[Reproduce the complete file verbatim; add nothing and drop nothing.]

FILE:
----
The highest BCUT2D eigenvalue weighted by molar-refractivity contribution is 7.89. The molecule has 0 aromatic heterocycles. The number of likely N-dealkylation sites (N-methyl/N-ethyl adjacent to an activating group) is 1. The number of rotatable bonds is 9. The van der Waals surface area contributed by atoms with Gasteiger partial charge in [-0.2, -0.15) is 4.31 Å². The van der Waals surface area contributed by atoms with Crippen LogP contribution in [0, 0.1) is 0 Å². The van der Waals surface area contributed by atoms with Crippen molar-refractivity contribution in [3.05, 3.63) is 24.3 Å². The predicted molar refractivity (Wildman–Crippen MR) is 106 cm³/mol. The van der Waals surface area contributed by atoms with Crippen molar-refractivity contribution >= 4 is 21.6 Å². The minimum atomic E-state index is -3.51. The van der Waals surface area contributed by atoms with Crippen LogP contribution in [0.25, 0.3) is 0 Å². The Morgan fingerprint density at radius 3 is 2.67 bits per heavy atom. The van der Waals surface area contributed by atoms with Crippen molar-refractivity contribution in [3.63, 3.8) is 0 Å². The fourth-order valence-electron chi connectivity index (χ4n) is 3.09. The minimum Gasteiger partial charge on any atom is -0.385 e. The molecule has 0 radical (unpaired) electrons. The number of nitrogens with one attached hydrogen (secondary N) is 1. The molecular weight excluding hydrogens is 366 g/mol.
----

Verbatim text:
The highest BCUT2D eigenvalue weighted by molar-refractivity contribution is 7.89. The molecule has 0 aromatic heterocycles. The number of likely N-dealkylation sites (N-methyl/N-ethyl adjacent to an activating group) is 1. The number of rotatable bonds is 9. The van der Waals surface area contributed by atoms with Gasteiger partial charge in [-0.2, -0.15) is 4.31 Å². The van der Waals surface area contributed by atoms with Crippen LogP contribution in [0, 0.1) is 0 Å². The van der Waals surface area contributed by atoms with Crippen molar-refractivity contribution in [3.05, 3.63) is 24.3 Å². The predicted molar refractivity (Wildman–Crippen MR) is 106 cm³/mol. The van der Waals surface area contributed by atoms with Crippen molar-refractivity contribution >= 4 is 21.6 Å². The minimum atomic E-state index is -3.51. The van der Waals surface area contributed by atoms with Crippen LogP contribution in [0.25, 0.3) is 0 Å². The Morgan fingerprint density at radius 3 is 2.67 bits per heavy atom. The van der Waals surface area contributed by atoms with Crippen molar-refractivity contribution in [3.63, 3.8) is 0 Å². The fourth-order valence-electron chi connectivity index (χ4n) is 3.09. The minimum Gasteiger partial charge on any atom is -0.385 e. The molecule has 0 radical (unpaired) electrons. The number of nitrogens with one attached hydrogen (secondary N) is 1. The molecular weight excluding hydrogens is 366 g/mol.